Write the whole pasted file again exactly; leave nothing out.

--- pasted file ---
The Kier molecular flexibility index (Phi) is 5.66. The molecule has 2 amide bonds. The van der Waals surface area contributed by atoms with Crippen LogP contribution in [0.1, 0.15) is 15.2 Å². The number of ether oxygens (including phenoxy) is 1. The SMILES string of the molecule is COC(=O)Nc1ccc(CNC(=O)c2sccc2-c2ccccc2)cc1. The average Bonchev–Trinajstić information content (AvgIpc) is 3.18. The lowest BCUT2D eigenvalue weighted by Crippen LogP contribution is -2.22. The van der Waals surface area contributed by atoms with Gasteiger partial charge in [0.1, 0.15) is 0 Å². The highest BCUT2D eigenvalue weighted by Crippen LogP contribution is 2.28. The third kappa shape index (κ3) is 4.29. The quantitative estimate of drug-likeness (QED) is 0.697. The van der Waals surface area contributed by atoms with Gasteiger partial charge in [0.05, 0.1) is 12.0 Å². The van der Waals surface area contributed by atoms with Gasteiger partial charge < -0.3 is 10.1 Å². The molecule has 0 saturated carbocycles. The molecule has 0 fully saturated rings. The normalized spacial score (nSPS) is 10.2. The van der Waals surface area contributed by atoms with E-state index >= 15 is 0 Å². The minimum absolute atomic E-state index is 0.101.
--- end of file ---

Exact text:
The Kier molecular flexibility index (Phi) is 5.66. The molecule has 2 amide bonds. The van der Waals surface area contributed by atoms with Crippen LogP contribution in [0.1, 0.15) is 15.2 Å². The number of ether oxygens (including phenoxy) is 1. The SMILES string of the molecule is COC(=O)Nc1ccc(CNC(=O)c2sccc2-c2ccccc2)cc1. The average Bonchev–Trinajstić information content (AvgIpc) is 3.18. The lowest BCUT2D eigenvalue weighted by Crippen LogP contribution is -2.22. The van der Waals surface area contributed by atoms with Gasteiger partial charge in [0.1, 0.15) is 0 Å². The highest BCUT2D eigenvalue weighted by Crippen LogP contribution is 2.28. The third kappa shape index (κ3) is 4.29. The quantitative estimate of drug-likeness (QED) is 0.697. The van der Waals surface area contributed by atoms with Gasteiger partial charge in [0.05, 0.1) is 12.0 Å². The van der Waals surface area contributed by atoms with Gasteiger partial charge < -0.3 is 10.1 Å². The molecule has 0 saturated carbocycles. The molecule has 0 fully saturated rings. The normalized spacial score (nSPS) is 10.2. The van der Waals surface area contributed by atoms with E-state index >= 15 is 0 Å². The minimum absolute atomic E-state index is 0.101.